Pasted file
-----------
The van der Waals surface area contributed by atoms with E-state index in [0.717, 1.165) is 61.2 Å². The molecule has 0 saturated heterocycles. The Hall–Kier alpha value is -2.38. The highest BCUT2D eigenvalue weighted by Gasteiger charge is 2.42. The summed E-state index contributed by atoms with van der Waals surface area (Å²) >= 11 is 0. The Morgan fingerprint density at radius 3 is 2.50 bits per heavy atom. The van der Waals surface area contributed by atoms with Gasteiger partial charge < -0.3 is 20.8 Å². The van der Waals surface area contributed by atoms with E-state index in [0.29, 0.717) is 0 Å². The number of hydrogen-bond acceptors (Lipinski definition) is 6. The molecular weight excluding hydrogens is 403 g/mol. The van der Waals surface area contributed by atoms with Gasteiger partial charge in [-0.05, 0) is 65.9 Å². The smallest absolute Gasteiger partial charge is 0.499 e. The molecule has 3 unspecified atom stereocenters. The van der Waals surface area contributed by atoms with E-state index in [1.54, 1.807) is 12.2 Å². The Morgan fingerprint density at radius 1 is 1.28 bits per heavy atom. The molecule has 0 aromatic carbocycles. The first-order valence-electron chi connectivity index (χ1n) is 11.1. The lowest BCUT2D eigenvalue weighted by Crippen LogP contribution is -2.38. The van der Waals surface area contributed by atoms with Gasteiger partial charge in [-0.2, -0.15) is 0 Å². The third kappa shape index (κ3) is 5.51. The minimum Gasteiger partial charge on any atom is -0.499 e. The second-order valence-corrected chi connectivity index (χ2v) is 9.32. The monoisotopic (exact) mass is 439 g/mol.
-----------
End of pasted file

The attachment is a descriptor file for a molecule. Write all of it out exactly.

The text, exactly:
The van der Waals surface area contributed by atoms with E-state index in [0.717, 1.165) is 61.2 Å². The molecule has 0 saturated heterocycles. The Hall–Kier alpha value is -2.38. The highest BCUT2D eigenvalue weighted by Gasteiger charge is 2.42. The summed E-state index contributed by atoms with van der Waals surface area (Å²) >= 11 is 0. The Morgan fingerprint density at radius 3 is 2.50 bits per heavy atom. The van der Waals surface area contributed by atoms with Gasteiger partial charge < -0.3 is 20.8 Å². The van der Waals surface area contributed by atoms with E-state index in [0.29, 0.717) is 0 Å². The number of hydrogen-bond acceptors (Lipinski definition) is 6. The molecular weight excluding hydrogens is 403 g/mol. The van der Waals surface area contributed by atoms with Gasteiger partial charge in [-0.05, 0) is 65.9 Å². The smallest absolute Gasteiger partial charge is 0.499 e. The molecule has 3 unspecified atom stereocenters. The van der Waals surface area contributed by atoms with E-state index in [1.54, 1.807) is 12.2 Å². The Morgan fingerprint density at radius 1 is 1.28 bits per heavy atom. The molecule has 0 aromatic carbocycles. The first-order valence-electron chi connectivity index (χ1n) is 11.1. The lowest BCUT2D eigenvalue weighted by Crippen LogP contribution is -2.38. The van der Waals surface area contributed by atoms with Gasteiger partial charge in [-0.2, -0.15) is 0 Å². The third kappa shape index (κ3) is 5.51. The minimum Gasteiger partial charge on any atom is -0.499 e. The second-order valence-corrected chi connectivity index (χ2v) is 9.32. The monoisotopic (exact) mass is 439 g/mol.